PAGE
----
Tinker Tour empowers young voices through activism
- Mary Beth Tinker shares her story with Gordon Russell Middle schoolers
There once was a boy in the 1700s who wrote a blog of sorts, saying we should all have our own ideas.
After getting in trouble for writing columns under a pen name, the boy became a homeless teenage runaway.
That boy was Benjamin Franklin.
Kids throughout history have stood up and made things better, youth rights activist Mary Beth Tinker told eighth-grade students Monday during the Tinker Tour assembly at Gordon Russell Middle School.
Thats true today, too. Part of our tour is hearing about how students are using their First Amendment rights to speak up and make a difference in issues that affect their daily lives.
Tinker was 13 when she was suspended in 1965 for wearing a black armband to mourn Vietnam War deaths at Harding Middle School in Des Moines, Iowa.
Little did she know that her actions would catch the attention of the American Civil Liberties Union (ACLU) and spur a landmark 7-2 Supreme Court ruling on First Amendment rights.
Today, the feisty nurse, union organizer and activist is bringing civics education to life on the Tinker Tour with free press attorney Mike Hiestand. The national tour now on its West Coast leg is supported by the Student Press Law Center.
I made a difference with just a simple black armband, Tinker, who now lives in Washington, D.C., tells students. Can you imagine what a shy 13-year-old could do today with all the extraordinary speech tools available?
In 1969, Supreme Court Associate Justice Abe Fortas ruled that neither students nor teachers shed their constitutional rights at the schoolhouse gate. The Tinker vs. Des Moines Independent School District ruling became the foundation for students First Amendment rights.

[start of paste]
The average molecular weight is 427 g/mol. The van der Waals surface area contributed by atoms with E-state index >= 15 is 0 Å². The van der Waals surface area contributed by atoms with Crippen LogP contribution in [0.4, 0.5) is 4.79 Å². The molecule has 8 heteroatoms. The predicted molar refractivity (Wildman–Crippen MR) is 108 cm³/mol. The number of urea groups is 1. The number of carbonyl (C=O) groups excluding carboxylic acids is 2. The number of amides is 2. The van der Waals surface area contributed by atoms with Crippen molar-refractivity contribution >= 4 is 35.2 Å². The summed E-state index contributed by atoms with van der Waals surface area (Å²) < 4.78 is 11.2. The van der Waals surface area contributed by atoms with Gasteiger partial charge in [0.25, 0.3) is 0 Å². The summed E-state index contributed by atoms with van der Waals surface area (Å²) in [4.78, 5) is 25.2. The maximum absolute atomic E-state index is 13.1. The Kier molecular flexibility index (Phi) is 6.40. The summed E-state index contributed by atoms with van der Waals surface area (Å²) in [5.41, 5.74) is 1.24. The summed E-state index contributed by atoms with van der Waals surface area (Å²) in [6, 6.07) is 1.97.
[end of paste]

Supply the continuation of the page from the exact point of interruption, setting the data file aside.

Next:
The case is cited in nearly every First Amendment case regarding students, and in many American civics and history textbooks. Tinker is also featured in the book 101 Changemakers: Rebels and Radicals Who Changed U.S. History.
There are so many things in the world that can bring kids down and make them upset, Tinker said. Thats how I felt worried and upset. There was Birmingham (a center of the civil rights struggle), the Ku Klux Klan, the war in Vietnam. We saw these images on TV that were so upsetting. But we had to find ways to feel good and hopeful. When you join up and work on something that helps make the world better, its a good way of life.
An activists roots
The daughter of a Methodist minister, Tinker grew up in a family dedicated to social justice.
She was deeply influenced by a visit to Ruleville, Miss., in 1964 during Freedom Summer, an organized movement to register African Americans to vote.
A shy adolescent, Tinker focused her energy on studying math and rollerskating at the local rink. But as the Vietnam War escalated, Tinker couldnt sit back watching the graphic footage on TV.
She, her brother, John, and friend, Christopher Eckhardt, began wearing black armbands at school to honor the deaths on both sides of the war.
The students wanted to support Sen. Robert Kennedys call for a Christmas truce by holding a school protest, spearheaded by Eckhardt.
Hearing of a planned protest, school administrators foiled the plan, forbidding armbands and threatening to suspend students who didnt remove them.